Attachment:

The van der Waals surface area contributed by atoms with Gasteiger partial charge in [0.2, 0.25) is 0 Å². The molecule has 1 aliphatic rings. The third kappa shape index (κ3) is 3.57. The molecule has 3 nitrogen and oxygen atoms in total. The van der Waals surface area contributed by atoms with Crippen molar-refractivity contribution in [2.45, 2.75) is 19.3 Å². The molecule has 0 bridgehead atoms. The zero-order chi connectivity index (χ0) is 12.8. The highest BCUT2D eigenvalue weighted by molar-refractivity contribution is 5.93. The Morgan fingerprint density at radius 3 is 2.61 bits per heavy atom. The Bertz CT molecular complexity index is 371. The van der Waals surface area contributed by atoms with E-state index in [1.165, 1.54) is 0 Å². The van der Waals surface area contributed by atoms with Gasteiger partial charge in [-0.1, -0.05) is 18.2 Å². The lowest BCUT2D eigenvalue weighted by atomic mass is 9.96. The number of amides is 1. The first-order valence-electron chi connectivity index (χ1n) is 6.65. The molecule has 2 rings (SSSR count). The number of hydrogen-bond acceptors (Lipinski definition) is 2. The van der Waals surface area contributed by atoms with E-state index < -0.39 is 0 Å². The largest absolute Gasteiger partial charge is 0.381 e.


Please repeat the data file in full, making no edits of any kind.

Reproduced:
The van der Waals surface area contributed by atoms with Gasteiger partial charge in [0.2, 0.25) is 0 Å². The molecule has 1 aliphatic rings. The third kappa shape index (κ3) is 3.57. The molecule has 3 nitrogen and oxygen atoms in total. The van der Waals surface area contributed by atoms with Crippen molar-refractivity contribution in [2.45, 2.75) is 19.3 Å². The molecule has 0 bridgehead atoms. The zero-order chi connectivity index (χ0) is 12.8. The highest BCUT2D eigenvalue weighted by molar-refractivity contribution is 5.93. The Morgan fingerprint density at radius 3 is 2.61 bits per heavy atom. The Bertz CT molecular complexity index is 371. The van der Waals surface area contributed by atoms with E-state index in [1.165, 1.54) is 0 Å². The van der Waals surface area contributed by atoms with Gasteiger partial charge in [-0.1, -0.05) is 18.2 Å². The lowest BCUT2D eigenvalue weighted by atomic mass is 9.96. The number of amides is 1. The first-order valence-electron chi connectivity index (χ1n) is 6.65. The molecule has 2 rings (SSSR count). The number of hydrogen-bond acceptors (Lipinski definition) is 2. The van der Waals surface area contributed by atoms with E-state index < -0.39 is 0 Å². The largest absolute Gasteiger partial charge is 0.381 e.